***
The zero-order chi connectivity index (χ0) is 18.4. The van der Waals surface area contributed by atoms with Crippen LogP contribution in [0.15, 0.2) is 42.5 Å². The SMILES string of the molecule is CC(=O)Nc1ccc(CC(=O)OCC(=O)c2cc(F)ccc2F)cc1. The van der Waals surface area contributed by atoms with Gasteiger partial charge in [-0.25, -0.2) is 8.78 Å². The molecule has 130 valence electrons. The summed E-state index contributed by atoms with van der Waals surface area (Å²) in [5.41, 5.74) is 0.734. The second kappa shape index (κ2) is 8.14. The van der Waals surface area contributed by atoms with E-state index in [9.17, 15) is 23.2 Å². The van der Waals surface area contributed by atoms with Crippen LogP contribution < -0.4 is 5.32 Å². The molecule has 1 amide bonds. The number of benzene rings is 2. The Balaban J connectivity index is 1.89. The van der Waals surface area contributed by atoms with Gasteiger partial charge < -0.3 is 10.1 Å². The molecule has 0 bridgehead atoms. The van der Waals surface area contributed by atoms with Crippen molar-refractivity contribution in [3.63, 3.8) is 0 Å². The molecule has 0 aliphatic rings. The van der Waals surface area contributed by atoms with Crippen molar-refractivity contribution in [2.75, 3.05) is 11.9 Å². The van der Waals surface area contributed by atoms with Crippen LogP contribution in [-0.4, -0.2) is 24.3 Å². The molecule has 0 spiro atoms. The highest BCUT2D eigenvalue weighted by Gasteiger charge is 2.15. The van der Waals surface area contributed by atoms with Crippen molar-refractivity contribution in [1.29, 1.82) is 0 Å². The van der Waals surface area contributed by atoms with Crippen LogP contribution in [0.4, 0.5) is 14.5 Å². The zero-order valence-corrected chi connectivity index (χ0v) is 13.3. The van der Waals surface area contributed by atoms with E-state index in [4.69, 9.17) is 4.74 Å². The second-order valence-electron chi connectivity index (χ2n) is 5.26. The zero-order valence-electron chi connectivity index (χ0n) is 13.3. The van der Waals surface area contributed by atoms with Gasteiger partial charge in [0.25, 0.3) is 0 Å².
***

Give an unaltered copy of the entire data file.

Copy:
The zero-order chi connectivity index (χ0) is 18.4. The van der Waals surface area contributed by atoms with Crippen LogP contribution in [0.15, 0.2) is 42.5 Å². The SMILES string of the molecule is CC(=O)Nc1ccc(CC(=O)OCC(=O)c2cc(F)ccc2F)cc1. The van der Waals surface area contributed by atoms with Gasteiger partial charge in [-0.25, -0.2) is 8.78 Å². The molecule has 130 valence electrons. The summed E-state index contributed by atoms with van der Waals surface area (Å²) in [5.41, 5.74) is 0.734. The second kappa shape index (κ2) is 8.14. The van der Waals surface area contributed by atoms with E-state index in [9.17, 15) is 23.2 Å². The van der Waals surface area contributed by atoms with Crippen LogP contribution < -0.4 is 5.32 Å². The molecule has 1 amide bonds. The number of benzene rings is 2. The Balaban J connectivity index is 1.89. The van der Waals surface area contributed by atoms with Gasteiger partial charge < -0.3 is 10.1 Å². The molecule has 0 bridgehead atoms. The van der Waals surface area contributed by atoms with Crippen molar-refractivity contribution in [3.63, 3.8) is 0 Å². The molecule has 0 aliphatic rings. The van der Waals surface area contributed by atoms with Crippen molar-refractivity contribution in [2.75, 3.05) is 11.9 Å². The van der Waals surface area contributed by atoms with Crippen LogP contribution in [-0.4, -0.2) is 24.3 Å². The molecule has 0 spiro atoms. The highest BCUT2D eigenvalue weighted by Gasteiger charge is 2.15. The van der Waals surface area contributed by atoms with Crippen molar-refractivity contribution in [1.29, 1.82) is 0 Å². The van der Waals surface area contributed by atoms with Crippen LogP contribution in [0.4, 0.5) is 14.5 Å². The zero-order valence-corrected chi connectivity index (χ0v) is 13.3. The van der Waals surface area contributed by atoms with E-state index in [4.69, 9.17) is 4.74 Å². The second-order valence-electron chi connectivity index (χ2n) is 5.26. The zero-order valence-electron chi connectivity index (χ0n) is 13.3. The van der Waals surface area contributed by atoms with Gasteiger partial charge in [0.25, 0.3) is 0 Å².